Urban poverty & slums
The purpose of this study is to understand how the urban poor use the internet. However, commonly used measures of poverty use definitions that are obsolete or inadequate or both.
In a survey of Pune’s slums in 2005, the PMC identified just 10,088 families as living on less than Rs 591.75 per person per month, the official criterion for identifying Below Poverty Line (BPL) families at the time. However, over the last decade it has been accepted that this income poverty line is a starvation line at best, and this estimate of the number of poor is completely off the mark.
In India, another identifier of economic status is the government ration card, issued to facilitate application to various government entitlements and subsidies, including subsidised foodgrain and fuel from the Public Distribution System (PDS). Ration cards are colour-coded by household income. The yellow card represents Below Poverty Line (BPL) families with incomes below Rs 15,000 per year. An orange card represents Above Poverty Line (APL) families with incomes below Rs 100,000 per annum, and the white card is for households with incomes above Rs 100,000 per annum. In 2008-09, 4.38% of households with ration cards in the city held yellow/BPL ration cards and 87% had orange ration cards, according to a survey by the Karve Institute of Social Service (Socio-Economic Survey of Pune City – 2008-09). However, these income qualifiers were laid down several years ago and are unrealistic today. Further, it is widely acknowledged that incomes are not always accurately reported by households applying for ration cards.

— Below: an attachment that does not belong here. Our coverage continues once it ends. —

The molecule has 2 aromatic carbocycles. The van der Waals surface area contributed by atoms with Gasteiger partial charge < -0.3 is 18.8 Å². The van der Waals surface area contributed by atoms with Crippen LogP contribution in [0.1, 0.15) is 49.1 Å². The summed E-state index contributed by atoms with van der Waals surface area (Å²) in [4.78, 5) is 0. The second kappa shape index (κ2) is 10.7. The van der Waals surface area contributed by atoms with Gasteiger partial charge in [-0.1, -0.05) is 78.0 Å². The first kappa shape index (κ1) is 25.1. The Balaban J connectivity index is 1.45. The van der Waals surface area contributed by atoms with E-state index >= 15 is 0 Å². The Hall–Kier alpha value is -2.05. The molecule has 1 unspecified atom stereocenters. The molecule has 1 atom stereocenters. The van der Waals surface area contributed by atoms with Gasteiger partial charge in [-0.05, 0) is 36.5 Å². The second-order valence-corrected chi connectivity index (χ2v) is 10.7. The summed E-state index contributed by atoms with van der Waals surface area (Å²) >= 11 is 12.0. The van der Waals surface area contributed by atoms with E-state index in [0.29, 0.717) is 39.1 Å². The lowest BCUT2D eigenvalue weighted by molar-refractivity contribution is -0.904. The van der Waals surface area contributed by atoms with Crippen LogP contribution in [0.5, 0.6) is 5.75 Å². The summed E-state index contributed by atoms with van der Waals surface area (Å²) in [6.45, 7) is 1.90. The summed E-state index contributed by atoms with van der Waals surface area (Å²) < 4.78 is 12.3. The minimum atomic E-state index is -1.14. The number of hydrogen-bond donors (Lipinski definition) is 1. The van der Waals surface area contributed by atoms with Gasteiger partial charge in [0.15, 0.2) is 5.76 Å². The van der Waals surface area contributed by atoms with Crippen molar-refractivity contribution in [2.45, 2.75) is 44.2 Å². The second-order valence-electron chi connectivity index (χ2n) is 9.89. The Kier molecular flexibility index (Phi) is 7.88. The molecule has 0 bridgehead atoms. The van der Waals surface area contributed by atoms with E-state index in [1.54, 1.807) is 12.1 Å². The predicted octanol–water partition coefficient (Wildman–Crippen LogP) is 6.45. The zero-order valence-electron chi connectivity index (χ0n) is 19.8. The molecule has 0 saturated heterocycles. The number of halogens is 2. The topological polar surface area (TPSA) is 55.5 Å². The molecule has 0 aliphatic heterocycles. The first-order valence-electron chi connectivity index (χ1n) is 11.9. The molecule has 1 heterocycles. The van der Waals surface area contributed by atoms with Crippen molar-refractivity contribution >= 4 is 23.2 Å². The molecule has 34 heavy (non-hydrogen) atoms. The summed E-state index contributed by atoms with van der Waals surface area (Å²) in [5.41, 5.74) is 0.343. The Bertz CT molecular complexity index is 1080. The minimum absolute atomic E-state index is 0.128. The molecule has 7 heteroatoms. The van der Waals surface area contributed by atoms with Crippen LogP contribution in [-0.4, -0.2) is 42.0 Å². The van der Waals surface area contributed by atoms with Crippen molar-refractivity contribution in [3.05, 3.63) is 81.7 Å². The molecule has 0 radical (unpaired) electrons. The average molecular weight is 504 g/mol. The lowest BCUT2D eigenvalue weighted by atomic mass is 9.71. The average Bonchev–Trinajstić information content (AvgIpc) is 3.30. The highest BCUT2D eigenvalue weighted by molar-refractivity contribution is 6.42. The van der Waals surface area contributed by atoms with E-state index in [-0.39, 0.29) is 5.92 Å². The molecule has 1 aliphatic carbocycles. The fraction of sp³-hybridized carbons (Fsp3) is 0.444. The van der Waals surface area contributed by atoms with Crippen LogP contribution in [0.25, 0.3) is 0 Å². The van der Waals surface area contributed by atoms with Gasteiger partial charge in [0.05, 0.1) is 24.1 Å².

‘The narrow approach of the income-poverty line overlooks the multifaceted nature of human deprivation,’ says academic Meera Bapat (Bapat, 2009, p 7) who has made an extensive study of urban poverty and poverty and social exclusion in Pune. She points out: ‘The official poverty line, when applied to Pune, suggests that only 2% of the population is poor, yet at least 40% of the population lives in poverty,’ (Bapat, 2009, p 3).
Bapat’s longitudinal study of slum settlements shows that there is very limited upward mobility in the city’s working class. Despite periods of rapid economic growth in Pune, the urban poor cannot be confident of a steady and stable growth in their incomes, and the opportunities for households to escape their deleterious environments in slums are very limited. ‘Lack of secure employment together with the lack of sufficient assets makes access to housing of adequate quality impossible. Hence, despite moderate increases achieved in income, these households are effectively trapped in degraded environments,’ she concludes (Bapat, 2009, p 41).